March 19, 2007 HelpLine
Dust In The Wind
Q) Now that I've switched over from film to digital, I'm fighting one problem that nobody told me about-namely, dust. Why didn't I have this problem with film?
Via the Internet
A) You did have problems with dust before. If you shot transparencies, anytime you projected them, you fought dust. If you shot negatives, you fought dust when printing. But you're probably referring to image capture rather than projection.
SLRs have problems with dust simply because the camera isn't permanently sealed. Anytime you take the lens off the camera, you're exposing the camera's interior to dust. With film cameras, any dust entering the camera may have landed on film, but the film was soon replaced when it was advanced to the next frame. On some occasions, large pieces of dust would get caught in the film path and you'd end up with long scratches all along the entire roll of film.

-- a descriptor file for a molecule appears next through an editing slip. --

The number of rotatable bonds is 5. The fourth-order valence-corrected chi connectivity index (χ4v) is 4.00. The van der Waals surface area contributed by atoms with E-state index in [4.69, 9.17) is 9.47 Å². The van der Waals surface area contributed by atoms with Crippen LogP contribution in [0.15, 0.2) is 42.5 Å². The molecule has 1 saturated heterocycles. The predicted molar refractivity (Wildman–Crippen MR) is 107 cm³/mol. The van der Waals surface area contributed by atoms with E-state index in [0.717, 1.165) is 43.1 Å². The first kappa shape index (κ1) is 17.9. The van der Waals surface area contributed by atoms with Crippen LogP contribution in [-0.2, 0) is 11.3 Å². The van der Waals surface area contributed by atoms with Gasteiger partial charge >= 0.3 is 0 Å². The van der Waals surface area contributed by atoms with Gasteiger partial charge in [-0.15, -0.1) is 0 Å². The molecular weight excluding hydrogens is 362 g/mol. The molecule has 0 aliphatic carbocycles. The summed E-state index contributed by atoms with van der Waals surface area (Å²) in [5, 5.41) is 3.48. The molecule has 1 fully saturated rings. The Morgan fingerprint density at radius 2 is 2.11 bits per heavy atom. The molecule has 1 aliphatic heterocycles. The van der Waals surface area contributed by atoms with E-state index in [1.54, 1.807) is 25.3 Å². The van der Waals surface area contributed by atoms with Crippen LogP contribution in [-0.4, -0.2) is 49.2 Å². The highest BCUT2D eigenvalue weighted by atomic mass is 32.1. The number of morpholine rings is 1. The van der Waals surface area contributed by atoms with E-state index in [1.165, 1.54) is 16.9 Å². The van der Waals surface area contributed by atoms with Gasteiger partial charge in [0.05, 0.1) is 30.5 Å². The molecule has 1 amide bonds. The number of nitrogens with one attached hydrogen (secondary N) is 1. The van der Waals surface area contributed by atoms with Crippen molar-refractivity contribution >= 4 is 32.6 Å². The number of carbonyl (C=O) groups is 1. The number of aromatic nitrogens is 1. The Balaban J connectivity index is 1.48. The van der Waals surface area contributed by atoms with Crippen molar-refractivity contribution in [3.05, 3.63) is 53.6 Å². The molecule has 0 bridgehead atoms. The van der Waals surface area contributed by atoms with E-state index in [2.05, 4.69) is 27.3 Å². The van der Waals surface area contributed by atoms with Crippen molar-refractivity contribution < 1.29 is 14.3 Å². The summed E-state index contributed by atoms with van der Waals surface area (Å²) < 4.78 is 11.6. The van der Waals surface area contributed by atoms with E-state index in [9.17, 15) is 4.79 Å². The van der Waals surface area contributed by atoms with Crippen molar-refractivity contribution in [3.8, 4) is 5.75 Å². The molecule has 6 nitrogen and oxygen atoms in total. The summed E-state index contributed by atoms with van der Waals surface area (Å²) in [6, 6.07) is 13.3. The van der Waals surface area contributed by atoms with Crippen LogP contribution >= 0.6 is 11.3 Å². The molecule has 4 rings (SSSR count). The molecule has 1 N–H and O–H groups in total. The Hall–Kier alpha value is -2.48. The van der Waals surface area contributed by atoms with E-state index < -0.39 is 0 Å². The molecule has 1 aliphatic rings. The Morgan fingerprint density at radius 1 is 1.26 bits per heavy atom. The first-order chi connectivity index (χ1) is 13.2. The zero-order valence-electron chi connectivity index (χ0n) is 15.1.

With digital SLRs, the imaging sensor is fixed in place, so dust that lands on the sensor remains until it's cleaned off. It's important to follow a few steps to minimize dust:
- Avoid changing your lens in dusty environments, such as windy locations or other places where there might be particles in the air.
- When changing lenses, try to keep the camera's lens opening pointed down.
- Always use lens caps (both ends) when storing lenses.
- Always use body caps when a lens isn't mounted on your camera.
- Regularly clean your lenses, including the mounting ring.
- Regularly clean/vacuum out your camera bag.
These steps will help minimize dust, but it's bound to collect eventually. Some D-SLRs have technologies built in to help clean the sensor. When a manual cleaning is necessary, absolutely use a sensor-cleaning kit designed for this purpose, and be very careful or you may damage the sensor. If you're apprehensive at all about this, consider having a professional camera tech do the job.